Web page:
Websites aren’t a one-and-done project that you review and update every X years. If you approach your online presence that way, your website will quickly become stagnant (as mine did). Instead, you should view your website as a continuous work in progress. Be strategic about finding ways to drive traffic back to your website (using SEO research) and keep interested parties on your website longer (with SEO tactics). Certainly, this takes time and resources, but everything you do with your website is bettering your business.
6. I ❤ SEO Copywriting
Another enjoyable business task is SEO copywriting. It is incredibly rewarding when you can identify the right SEO keyword and then expertly weave that into the content you are writing. I’ve spent these last 13 years investing in courses to better my SEO knowledge and skillset—and there is always something new to be learned and implemented.
7. Project Success Stories Are Important Evergreen Content
Lastly, the other projects I enjoy writing are project success stories. These are especially valuable for design/build remodelers and custom home builders to have on their website as it pairs valuable written content (needed for SEO) with the lovely project photos.
8. Attend the Builders Show
My first time attending NAHB’s International Builders’ Show® (IBS) was in 2015 when I could take a cheap flight from Tucson to Las Vegas, and my registration was $150 as a first-time attendee. I’ve been a part of the NAHB network for my entire career, and yet I was still blown away by the experience.
Every year builds on the previous year and can be a new experience if you plan accordingly. In other words, Year 1 was much different from Year 5. Each year, I pick a different focus so I can get the most out of attending the show. This has become a must-attend event for me now. There is simply too much professional and personal growth available.
9. Keep Learning
There is always something to learn, and every year, I make it a point to pick one big area of focus. This year, it’s refreshing and refining my SEO copywriting skills. I am confident in my SEO copywriting skills, but there is always more to learn, which is why I’ve recently started the Recipe for SEO Success eCourse, where I’ll learn from one of the best copywriters out there, Kate Toon. Throughout the course, she is sharing her tried-and-tested SEO tactics for achieving higher rankings, more traffic and better conversions.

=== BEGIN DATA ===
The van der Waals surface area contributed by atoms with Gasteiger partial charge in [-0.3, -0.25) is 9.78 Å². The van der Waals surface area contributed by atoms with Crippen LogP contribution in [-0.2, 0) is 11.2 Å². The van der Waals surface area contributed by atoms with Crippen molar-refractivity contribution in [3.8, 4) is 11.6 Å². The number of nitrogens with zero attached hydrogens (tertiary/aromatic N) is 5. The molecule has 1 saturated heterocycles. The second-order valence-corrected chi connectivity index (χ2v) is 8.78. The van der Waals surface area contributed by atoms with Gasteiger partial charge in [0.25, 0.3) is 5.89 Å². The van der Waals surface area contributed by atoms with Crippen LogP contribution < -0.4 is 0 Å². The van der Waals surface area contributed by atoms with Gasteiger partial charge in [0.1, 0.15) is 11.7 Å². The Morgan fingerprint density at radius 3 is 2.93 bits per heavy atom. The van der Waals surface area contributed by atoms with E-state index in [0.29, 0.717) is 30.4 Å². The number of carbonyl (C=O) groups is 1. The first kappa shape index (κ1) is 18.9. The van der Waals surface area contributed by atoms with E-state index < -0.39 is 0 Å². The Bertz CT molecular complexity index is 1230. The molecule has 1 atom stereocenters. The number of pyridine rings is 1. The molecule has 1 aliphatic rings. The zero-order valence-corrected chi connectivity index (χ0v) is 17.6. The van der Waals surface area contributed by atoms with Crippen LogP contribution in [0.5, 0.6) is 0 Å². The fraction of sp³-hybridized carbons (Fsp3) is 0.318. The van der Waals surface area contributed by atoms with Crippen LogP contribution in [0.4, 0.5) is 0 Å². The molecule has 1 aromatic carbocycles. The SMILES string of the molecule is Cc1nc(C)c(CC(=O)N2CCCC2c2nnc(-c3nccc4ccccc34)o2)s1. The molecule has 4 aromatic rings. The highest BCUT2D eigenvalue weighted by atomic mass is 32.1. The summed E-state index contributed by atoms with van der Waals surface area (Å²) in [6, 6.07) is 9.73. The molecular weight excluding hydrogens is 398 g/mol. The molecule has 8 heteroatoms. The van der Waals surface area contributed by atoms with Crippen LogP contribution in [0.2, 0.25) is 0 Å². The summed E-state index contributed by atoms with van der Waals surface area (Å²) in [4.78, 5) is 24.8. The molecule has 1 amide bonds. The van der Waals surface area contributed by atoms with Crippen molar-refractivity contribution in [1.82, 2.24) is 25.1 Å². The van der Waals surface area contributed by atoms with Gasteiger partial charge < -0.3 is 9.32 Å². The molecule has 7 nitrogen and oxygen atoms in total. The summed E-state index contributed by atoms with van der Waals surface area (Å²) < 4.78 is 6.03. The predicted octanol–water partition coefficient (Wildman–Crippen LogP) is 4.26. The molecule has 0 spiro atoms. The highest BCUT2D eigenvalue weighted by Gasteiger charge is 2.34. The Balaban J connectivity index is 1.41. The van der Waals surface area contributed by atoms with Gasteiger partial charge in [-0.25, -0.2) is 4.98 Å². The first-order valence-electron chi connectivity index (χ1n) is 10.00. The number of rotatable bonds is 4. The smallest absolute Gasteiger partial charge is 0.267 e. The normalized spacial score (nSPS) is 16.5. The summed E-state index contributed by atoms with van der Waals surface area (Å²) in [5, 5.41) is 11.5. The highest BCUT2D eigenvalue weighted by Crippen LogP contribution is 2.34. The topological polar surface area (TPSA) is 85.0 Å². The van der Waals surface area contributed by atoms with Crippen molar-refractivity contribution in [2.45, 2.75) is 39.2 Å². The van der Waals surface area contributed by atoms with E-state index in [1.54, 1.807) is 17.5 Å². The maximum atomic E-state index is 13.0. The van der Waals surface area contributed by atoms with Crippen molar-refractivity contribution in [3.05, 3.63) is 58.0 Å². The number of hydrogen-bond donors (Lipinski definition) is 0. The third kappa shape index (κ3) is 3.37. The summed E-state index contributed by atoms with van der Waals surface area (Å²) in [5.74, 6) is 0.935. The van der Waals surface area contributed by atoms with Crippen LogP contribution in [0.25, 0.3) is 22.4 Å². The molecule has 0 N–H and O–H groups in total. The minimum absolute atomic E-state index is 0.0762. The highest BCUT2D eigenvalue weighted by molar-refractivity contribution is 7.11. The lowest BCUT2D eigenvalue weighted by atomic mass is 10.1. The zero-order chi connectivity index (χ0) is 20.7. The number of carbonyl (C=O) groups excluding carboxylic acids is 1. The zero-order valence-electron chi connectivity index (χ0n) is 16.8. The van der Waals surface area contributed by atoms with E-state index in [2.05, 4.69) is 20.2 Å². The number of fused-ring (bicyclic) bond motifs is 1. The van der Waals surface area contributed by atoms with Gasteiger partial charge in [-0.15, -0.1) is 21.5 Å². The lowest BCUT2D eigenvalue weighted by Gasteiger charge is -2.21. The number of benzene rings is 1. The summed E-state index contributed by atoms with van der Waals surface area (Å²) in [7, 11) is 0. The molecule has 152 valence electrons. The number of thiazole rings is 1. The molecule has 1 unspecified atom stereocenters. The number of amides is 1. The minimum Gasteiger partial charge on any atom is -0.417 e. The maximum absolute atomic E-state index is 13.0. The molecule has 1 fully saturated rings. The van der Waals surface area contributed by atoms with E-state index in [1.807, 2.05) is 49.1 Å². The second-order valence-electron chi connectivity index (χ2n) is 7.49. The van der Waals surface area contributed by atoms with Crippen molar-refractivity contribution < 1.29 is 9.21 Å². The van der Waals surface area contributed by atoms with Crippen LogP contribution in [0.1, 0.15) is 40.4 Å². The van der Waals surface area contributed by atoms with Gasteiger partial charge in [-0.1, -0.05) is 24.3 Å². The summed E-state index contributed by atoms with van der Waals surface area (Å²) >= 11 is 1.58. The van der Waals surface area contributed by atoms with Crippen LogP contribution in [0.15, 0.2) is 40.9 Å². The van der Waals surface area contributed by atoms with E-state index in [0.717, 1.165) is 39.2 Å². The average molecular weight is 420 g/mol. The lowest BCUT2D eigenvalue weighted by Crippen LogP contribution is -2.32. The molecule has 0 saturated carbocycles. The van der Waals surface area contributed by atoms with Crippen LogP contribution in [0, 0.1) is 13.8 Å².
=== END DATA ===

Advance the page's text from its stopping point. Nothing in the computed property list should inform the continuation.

10. Schedule Time for Your Marketing
If you don’t make time for your marketing, it won’t get done. I’ve learned to block out time to write blog articles, my email newsletter and schedule posts for social media each week. This doesn’t necessarily equate to publishing each week. But I still need to work on them weekly, or else they won’t ever get out the door.
This year because my focus is refining my SEO copywriting skills, I am also dedicating time each week to improving my website content. I’m not going to lie; this is a massive project. But I am slowly making headway on which pages and posts I need to rewrite. Through research, I’ve also been pleasantly surprised to learn which blog posts from years ago are driving traffic to my site—still!
11. Diversify Income
Here’s a fun fact: Good writers cannot write for 40 hours a week. There is a lot of energy that goes into each written piece, and it’s exhausting. Over the years, I’ve found that I can only write about four to five hours a day. After a while, the creativity stops, and it becomes counterproductive to try to continue.
This is why I have developed other service offerings, such as content planning sessions and consulting services, SEO research and my newsletter program for remodelers. All allow me to assist my clients in other ways besides writing content. I also have plans to add mini-courses and webinars in the next year.
12. Hire a Proofreader
Early in my career, I tried to be a writer and editor all in one. I was horribly embarrassed when a client pointed out some glaring mistakes. After that, I’ve always used an editor for all of my projects.
But before I send it to my editor, I also have two technology tricks that have helped me catch easy mistakes.
- Read Allow feature in Word (under the Review tab)
13. Be Mindful and Plan Workload Properly
Perhaps the biggest, and most important, business lesson I’ve learned as a copywriter is that burnout is real. It can happen to anyone. There are times when work requires your undivided attention, and there are times when it doesn’t. Be mindful of both, and plan accordingly.
After 13 years of business, I know when my busy times are, so I need to plan accordingly for the workload and also to schedule breaks. As a solopreneur, you only have yourself to rely on, and if you take on too much, your physical and mental well-being will suffer. No one needs (or enjoys) a martyr. Take vacations. Take breaks.
BONUS LESSON: It’s a Good Copywriter Life
Being a freelance content writer and marketing consultant for the construction industry is incredibly rewarding. First and foremost, I get to “geek out” over all things construction. From building codes and stormwater retention solutions to learning about construction best practices and smart home technology (and more), I get so much enjoyment learning about innovations in this industry.
The freelancing life also allows flexibility in my schedule and the ability to work with many different clients across North America. I get to be creative and help others with their marketing efforts that ultimately help them reach their business goals. It’s a good life, and I wouldn’t trade it for anything.